appearance two and a half years ago to promote my book
Have More Money Now
, I was pitted against a very pretty bank analyst, Meredith Whitney.
It turned out she was a beautiful pit bull, and she attacked me for recommending
"How can you pick a financial in a rising rate environment?" she asked defiantly.
I looked back at her, tried to make my case, and realized deep down I really just wanted to choke her.
Well, Citigroup turned out to be a pretty good pick, and then I
showed that analyst (without resorting to violence) -- I moved to New York and married her. We still argue over stocks, but now over wine and a nice dinner.
Today, I have another pick in a rising rate environment, and yes, it is a financial:
Sunshine in the Forecast
The latest inflation data showed that inflation, minus energy and food, was tame. So I guess as long as you don't eat or drive you wouldn't feel the effect of milk and gas prices going through the roof.
Rightly or not, I believe the
is just about done raising rates (Alan Greenspan must have his chauffeur buy his groceries and fill his car) and think American Express is a buy right here. In fact, I will go on record as to say this is the very best of the
American Express credit cards cater to the wealthy, who are not affected by gas prices. The company is still going after the middle to higher-end markets, which are where the most enviable consumer and corporate accounts are. American Express already has 40% of the lucrative corporate expense market. With 78% of that market still operating with cash, check or personal spending, there is a lot of room to grow.
To view JBL's video take on American Express, click here
However, American Express is a much bigger story than that. I promised you the best stock on the Dow, and I am going to show you why this is one that could double market share in the next few years
Until the fourth quarter of 2004, Visa and MasterCard, with their 90% market share, had prohibited member banks from offering American Express cards, which had just over a 4% market share. This ban helped create a duopoly for the two major card marketers:
( KRB) and Citigroup had 28% of the credit card market, on the basis of receivables with over 200 million accounts.
In 2001, the Justice Department ruled that banks could offer the American Express cards to their customer base. In the fourth quarter of 2004, the Supreme Court refused to hear a challenge from Visa and MasterCard.
Since then, American Express has signed an agreement to market its cards through MBNA, Citigroup and
. Its market share is predicted to be around 6% by the end of 2006.
American Express has room to grow in the high-end market it currently dominates, but the real story is the ending of Visa and MasterCard's duopoly. The company's future growth -- and why this is the best Dow stock -- is through the new distribution channel it has to market its cards.
With a 30% return on equity and a forward multiple of 16 based on future estimated earnings of $3.10, this is a great buy right here. The potential to double market share and a projected growth rate of 20% makes this the perfect Christmas gift.
American Express has only 10% of profits coming from spread lending, hence it's making money in a rising rate environment.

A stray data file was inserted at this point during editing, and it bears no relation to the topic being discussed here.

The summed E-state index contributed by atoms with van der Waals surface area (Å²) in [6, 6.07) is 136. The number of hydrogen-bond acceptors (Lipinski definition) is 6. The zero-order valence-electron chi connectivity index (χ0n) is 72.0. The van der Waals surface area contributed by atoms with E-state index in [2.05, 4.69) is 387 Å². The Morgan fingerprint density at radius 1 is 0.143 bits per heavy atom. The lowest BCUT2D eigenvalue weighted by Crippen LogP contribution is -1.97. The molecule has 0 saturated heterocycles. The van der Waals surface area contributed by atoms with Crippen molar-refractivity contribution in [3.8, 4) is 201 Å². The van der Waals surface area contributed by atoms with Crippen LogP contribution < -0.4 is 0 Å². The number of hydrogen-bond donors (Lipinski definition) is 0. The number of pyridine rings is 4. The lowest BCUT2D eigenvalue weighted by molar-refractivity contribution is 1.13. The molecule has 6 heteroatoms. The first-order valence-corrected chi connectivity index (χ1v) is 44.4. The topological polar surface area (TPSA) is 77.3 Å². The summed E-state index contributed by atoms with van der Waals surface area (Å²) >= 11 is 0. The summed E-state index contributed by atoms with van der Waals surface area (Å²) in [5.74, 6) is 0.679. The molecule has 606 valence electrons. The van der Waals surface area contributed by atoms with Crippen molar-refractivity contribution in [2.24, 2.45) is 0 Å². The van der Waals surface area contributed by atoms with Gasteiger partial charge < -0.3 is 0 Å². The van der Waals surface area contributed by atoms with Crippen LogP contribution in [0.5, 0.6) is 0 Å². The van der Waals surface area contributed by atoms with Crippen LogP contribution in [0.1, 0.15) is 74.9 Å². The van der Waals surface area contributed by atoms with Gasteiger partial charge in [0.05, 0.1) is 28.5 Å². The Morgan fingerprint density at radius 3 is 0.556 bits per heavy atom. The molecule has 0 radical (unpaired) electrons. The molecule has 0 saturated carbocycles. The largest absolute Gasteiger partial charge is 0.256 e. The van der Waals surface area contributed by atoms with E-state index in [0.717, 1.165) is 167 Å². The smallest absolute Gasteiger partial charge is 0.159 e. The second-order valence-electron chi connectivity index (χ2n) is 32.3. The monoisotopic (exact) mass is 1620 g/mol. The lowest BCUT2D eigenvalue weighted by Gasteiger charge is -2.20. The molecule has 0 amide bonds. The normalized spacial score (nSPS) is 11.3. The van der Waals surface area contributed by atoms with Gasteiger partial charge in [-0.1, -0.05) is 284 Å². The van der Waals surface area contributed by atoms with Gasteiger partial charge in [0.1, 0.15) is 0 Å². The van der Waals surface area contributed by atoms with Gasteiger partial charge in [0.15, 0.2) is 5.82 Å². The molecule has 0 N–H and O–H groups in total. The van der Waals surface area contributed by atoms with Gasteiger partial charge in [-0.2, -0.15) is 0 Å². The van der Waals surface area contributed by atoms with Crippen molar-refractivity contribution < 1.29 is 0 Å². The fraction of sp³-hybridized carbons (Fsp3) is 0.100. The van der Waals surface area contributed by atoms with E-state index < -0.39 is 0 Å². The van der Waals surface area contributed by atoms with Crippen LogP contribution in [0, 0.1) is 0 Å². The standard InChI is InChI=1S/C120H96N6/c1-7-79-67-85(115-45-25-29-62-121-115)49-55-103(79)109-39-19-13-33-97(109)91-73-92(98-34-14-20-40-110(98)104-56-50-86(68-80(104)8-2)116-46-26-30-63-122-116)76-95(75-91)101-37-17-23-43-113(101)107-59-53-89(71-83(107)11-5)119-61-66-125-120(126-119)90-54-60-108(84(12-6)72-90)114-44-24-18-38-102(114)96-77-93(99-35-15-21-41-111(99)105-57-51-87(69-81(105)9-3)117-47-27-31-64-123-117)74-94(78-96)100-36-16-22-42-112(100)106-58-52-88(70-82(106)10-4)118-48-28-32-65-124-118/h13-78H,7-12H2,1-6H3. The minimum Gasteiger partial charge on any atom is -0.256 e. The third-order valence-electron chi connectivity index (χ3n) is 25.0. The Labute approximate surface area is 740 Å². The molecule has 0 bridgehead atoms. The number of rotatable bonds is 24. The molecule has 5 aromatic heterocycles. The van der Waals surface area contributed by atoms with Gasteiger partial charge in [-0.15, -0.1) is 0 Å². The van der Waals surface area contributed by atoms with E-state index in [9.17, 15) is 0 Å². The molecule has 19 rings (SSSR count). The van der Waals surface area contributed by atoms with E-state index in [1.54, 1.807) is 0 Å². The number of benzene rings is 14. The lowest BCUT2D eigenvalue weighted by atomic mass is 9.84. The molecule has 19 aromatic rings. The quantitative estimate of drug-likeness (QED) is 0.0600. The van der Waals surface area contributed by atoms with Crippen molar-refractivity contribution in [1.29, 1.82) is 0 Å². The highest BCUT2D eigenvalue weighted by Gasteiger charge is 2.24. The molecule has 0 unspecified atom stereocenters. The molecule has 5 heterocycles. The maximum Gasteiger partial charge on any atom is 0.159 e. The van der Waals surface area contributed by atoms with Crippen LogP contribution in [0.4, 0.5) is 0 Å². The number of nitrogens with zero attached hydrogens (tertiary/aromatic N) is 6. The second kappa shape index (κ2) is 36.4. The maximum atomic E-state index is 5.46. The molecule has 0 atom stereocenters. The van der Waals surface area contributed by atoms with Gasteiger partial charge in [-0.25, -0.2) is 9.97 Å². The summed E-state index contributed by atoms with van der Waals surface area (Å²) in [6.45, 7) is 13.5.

Because my wife works on Wall Street, I can neither buy nor sell financials that she covers; therefore, I do not own American Express.
I am like a dog on a sunny day looking out the window at the park and not able to go play.
Right Call, Wrong Company
recent article recommended
because of my recent visit to Afghanistan, and the effect a democratic presence in the region would have on capitalism and the ability to make money.
I went on to say that, with the consolidation in the cell-phone industry, Turkcell would be a great takeover play. The day the article came out, there was a takeover play in Turkey's cell-phone market; it just wasn't Turkcell. Instead,
, another one of my picks, won an auction to buy Telsim.
One of the knocks against Vodafone was that it was paying too much for 3G licenses. Now the same thing is being said about its Telsim purchase. The Turkish government had estimated the value of Telsim at $2.8 billion; Vodafone paid $4.55 billion.
I believe Vodafone bought the wrong company; it should have bought a cell-phone company that made money, like Turkcell. It should not have bought a cell-phone company that has a third of Turkcell's subscribers and that won't make money in the near term.
The Vodafone-Telsim combination does create more competition for Turkcell, but I still like the company. And I
still own my shares of Vodafone, despite a decline in its share price. I believe Vodafone is in a great position due to its large subscriber base and the 3G license that it owns. But I don't feel the Telsim acquisition was the best way to spend its money.
At the time of publication Layfield was long Vodafone and Citigroup, although holdings can change at any time. A former All-American offensive lineman at Abilene Christian University, John Layfield played professional football for the then-Los Angeles Raiders and later in the World League. After wrestling in Japan, Mexico and Europe, Layfield arrived in the WWE in the mid-1990's. A former WWE champion, JBL was a featured wrester at WrestleMania 21 and can also be seen on
Friday Night SmackDown!
on UPN. Outside of the ring, JBL is a self-taught investor who was recruited to write a personal finance book,
Have More Money Now
, which was released in the summer of 2003. He has appeared on finance shows on CNN and Fox News Network. He is co-chairman of the Smackdown Your Vote! Campaign and he has joined both the USO and Armed Forces Entertainment (AFE) for tours through Iraq, Afghanistan and other Middle East countries. He regularly visits the Walter Reed Army Medical Center and the Bethesda naval hospital to meet with wounded troops.
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